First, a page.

The fund, which was initially capped at $100 million when announced in December as part of the government’s National Industry Investment and Competitiveness Agenda, has been expanded to $155m.
The Federal Government has increased its contribution by $40m to $100m, with the remaining $15m to be provided by state government and company contributions.
The growth fund includes $60m for a next-generation manufacturing investment program to accelerate private sector investment in high-value, non-automotive manufacturing sectors; another $60m split evenly between a skills and training program and a regional infrastructure program; $20m for an automotive diversification program to assist supply chain firms enter new markets; and a $15m boost to the automotive industry structural adjustment program to provide career advice and help workers secure new jobs.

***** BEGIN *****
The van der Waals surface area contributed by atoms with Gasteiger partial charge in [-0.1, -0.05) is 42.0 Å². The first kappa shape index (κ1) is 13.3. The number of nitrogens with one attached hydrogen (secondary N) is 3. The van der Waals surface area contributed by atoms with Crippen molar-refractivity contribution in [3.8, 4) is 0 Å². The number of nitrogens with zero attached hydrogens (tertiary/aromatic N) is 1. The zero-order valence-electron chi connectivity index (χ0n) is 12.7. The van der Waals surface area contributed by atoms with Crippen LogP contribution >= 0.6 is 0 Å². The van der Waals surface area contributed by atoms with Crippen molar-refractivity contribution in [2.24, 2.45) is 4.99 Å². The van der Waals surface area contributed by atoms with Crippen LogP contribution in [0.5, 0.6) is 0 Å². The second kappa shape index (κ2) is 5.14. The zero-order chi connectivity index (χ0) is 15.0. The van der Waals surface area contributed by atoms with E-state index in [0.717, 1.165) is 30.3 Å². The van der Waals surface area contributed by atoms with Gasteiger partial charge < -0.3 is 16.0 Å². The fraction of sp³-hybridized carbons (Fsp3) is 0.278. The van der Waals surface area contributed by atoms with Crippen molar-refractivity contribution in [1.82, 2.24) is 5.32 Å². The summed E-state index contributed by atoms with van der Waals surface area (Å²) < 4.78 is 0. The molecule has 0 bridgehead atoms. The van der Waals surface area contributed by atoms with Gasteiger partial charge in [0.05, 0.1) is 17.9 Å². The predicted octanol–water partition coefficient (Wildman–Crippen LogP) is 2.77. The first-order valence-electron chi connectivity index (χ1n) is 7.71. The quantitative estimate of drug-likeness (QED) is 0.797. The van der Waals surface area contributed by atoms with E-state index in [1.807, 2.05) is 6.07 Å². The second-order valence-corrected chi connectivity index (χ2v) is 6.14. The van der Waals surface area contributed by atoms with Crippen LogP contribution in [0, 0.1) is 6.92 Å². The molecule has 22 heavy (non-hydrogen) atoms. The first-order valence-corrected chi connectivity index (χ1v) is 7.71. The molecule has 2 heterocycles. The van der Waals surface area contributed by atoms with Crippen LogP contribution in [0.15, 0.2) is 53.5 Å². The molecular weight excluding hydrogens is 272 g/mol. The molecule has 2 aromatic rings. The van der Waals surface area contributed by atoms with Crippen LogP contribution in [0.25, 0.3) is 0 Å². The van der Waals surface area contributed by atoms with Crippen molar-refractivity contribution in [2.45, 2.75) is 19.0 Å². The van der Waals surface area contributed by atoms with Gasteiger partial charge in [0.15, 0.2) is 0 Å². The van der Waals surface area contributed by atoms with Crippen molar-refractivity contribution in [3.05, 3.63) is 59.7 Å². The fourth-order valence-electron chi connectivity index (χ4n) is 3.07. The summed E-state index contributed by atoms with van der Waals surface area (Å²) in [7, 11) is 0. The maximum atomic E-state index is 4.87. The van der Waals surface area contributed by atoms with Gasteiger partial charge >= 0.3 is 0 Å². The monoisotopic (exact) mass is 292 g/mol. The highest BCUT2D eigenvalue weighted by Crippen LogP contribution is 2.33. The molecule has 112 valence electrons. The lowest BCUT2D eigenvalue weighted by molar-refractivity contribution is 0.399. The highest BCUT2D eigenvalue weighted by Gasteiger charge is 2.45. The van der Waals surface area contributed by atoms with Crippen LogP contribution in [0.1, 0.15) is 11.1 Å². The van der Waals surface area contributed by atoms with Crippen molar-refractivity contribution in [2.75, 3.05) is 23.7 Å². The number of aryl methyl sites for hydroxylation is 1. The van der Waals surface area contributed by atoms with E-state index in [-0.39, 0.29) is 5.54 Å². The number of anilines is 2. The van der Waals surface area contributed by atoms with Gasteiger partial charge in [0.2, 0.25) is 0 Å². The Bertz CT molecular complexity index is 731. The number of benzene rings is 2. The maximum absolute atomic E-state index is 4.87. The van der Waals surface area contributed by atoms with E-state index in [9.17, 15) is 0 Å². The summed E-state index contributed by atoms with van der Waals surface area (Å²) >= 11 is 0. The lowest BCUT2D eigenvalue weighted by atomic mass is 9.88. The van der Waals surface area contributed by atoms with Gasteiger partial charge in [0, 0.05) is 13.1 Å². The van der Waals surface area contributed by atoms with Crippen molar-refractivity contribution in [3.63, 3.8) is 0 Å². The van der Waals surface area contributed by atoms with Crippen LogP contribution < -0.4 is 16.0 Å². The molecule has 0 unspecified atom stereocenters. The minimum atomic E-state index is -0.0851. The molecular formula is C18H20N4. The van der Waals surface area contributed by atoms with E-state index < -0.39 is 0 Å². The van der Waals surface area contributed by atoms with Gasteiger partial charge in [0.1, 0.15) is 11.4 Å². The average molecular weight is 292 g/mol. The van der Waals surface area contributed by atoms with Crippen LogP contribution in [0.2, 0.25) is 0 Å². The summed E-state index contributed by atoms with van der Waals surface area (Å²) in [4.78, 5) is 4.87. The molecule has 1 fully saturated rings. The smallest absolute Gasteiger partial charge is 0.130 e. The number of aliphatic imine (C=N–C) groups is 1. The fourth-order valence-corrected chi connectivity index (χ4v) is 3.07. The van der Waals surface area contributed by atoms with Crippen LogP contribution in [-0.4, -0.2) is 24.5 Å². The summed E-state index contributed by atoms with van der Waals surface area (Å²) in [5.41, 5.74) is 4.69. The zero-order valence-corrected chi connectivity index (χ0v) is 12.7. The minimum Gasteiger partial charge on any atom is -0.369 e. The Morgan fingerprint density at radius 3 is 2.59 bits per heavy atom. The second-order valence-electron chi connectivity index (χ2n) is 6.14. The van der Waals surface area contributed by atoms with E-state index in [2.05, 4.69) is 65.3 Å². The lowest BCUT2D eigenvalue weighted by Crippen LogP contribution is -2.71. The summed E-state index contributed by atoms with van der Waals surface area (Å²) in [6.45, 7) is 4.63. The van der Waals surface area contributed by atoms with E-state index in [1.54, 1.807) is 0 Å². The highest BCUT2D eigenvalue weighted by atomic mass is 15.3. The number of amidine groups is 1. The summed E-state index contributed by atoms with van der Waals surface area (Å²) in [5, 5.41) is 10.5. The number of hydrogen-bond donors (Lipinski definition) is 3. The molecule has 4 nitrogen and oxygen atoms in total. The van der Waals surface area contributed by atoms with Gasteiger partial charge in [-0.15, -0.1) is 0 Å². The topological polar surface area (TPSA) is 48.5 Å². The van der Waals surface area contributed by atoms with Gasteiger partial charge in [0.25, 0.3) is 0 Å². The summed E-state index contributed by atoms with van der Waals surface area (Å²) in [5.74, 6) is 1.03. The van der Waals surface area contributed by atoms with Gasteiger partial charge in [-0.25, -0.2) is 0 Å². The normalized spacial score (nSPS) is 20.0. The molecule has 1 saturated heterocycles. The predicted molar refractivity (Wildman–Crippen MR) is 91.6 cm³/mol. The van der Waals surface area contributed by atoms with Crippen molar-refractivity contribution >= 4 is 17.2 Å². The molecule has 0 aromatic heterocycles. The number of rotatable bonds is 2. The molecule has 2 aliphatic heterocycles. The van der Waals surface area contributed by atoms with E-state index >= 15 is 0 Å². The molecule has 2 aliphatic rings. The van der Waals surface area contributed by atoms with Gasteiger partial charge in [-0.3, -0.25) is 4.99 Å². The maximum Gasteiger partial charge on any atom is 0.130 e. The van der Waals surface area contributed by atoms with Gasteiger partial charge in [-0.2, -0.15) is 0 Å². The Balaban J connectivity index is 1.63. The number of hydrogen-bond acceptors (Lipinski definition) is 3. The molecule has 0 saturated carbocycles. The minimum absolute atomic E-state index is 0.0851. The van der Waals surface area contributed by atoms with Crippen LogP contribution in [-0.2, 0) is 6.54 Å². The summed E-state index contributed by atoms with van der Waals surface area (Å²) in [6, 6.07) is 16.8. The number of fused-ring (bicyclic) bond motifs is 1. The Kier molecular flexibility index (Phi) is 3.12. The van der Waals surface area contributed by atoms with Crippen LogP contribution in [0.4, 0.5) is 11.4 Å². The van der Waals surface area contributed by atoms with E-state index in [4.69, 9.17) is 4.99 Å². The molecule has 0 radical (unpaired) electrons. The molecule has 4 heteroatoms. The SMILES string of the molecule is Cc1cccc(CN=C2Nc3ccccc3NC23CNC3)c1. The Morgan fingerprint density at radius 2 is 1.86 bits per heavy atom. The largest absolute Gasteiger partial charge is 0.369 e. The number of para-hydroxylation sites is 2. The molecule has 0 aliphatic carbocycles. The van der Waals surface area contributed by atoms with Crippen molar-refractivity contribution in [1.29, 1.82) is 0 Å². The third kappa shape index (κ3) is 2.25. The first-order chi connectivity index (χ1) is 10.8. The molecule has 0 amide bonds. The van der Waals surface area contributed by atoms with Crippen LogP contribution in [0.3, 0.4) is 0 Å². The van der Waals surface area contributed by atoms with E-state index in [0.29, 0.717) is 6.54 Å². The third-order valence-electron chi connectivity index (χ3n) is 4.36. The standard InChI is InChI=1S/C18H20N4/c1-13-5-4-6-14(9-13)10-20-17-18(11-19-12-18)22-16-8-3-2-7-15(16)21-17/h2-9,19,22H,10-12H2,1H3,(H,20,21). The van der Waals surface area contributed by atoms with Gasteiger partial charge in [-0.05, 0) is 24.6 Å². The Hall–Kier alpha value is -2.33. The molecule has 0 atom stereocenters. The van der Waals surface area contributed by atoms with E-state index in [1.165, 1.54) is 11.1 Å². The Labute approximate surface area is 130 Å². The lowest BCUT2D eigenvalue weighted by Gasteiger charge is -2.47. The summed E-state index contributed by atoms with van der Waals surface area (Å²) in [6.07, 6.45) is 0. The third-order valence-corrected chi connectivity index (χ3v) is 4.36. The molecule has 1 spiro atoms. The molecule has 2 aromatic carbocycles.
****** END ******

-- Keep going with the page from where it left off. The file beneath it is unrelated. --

Reports from July claimed Holden had asked the Federal Government for an extra $265m to shore up its local manufacturing operations on top of the $275m already promised to it, though with no additional assistance forthcoming announced its decision to cease Australia vehicle and engine production by 2017 in December.
Holden’s decision came seven months after Ford Australia’s May 2013 withdrawal announcement, with Toyota Australia following suit in February this year.
The growth fund is designed to help many of the 50,000 Australians currently employed in the automotive manufacturing industry.